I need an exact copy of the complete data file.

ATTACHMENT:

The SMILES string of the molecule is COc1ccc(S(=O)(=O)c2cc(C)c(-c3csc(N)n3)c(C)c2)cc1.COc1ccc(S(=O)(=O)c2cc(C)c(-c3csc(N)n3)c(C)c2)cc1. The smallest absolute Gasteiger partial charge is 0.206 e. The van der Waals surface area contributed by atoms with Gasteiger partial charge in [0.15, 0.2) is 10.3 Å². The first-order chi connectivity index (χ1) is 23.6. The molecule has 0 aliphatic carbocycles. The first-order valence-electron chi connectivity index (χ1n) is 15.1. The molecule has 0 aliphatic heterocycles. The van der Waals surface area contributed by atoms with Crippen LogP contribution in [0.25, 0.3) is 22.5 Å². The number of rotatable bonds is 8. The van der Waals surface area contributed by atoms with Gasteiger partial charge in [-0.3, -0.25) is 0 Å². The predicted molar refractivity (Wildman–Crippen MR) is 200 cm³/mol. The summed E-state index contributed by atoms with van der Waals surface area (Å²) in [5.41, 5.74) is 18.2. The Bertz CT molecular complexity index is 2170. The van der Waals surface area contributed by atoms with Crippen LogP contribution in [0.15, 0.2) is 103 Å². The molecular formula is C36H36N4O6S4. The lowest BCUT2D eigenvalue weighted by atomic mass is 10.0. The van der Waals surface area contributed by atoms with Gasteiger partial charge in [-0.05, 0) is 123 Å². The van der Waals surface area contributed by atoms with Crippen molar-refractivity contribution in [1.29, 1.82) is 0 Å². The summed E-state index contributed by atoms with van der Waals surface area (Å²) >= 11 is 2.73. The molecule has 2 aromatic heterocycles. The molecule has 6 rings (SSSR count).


The SMILES string of the molecule is COc1ccc(S(=O)(=O)c2cc(C)c(-c3csc(N)n3)c(C)c2)cc1.COc1ccc(S(=O)(=O)c2cc(C)c(-c3csc(N)n3)c(C)c2)cc1. The smallest absolute Gasteiger partial charge is 0.206 e. The van der Waals surface area contributed by atoms with Gasteiger partial charge in [0.15, 0.2) is 10.3 Å². The first-order chi connectivity index (χ1) is 23.6. The molecule has 0 aliphatic carbocycles. The first-order valence-electron chi connectivity index (χ1n) is 15.1. The molecule has 0 aliphatic heterocycles. The van der Waals surface area contributed by atoms with Crippen LogP contribution in [0.25, 0.3) is 22.5 Å². The number of rotatable bonds is 8. The van der Waals surface area contributed by atoms with Gasteiger partial charge in [-0.3, -0.25) is 0 Å². The predicted molar refractivity (Wildman–Crippen MR) is 200 cm³/mol. The summed E-state index contributed by atoms with van der Waals surface area (Å²) in [5.41, 5.74) is 18.2. The Bertz CT molecular complexity index is 2170. The van der Waals surface area contributed by atoms with Crippen LogP contribution in [0.15, 0.2) is 103 Å². The molecular formula is C36H36N4O6S4. The lowest BCUT2D eigenvalue weighted by atomic mass is 10.0. The van der Waals surface area contributed by atoms with Gasteiger partial charge in [-0.05, 0) is 123 Å². The van der Waals surface area contributed by atoms with Crippen molar-refractivity contribution in [1.29, 1.82) is 0 Å². The summed E-state index contributed by atoms with van der Waals surface area (Å²) >= 11 is 2.73. The molecule has 2 aromatic heterocycles. The molecule has 6 rings (SSSR count).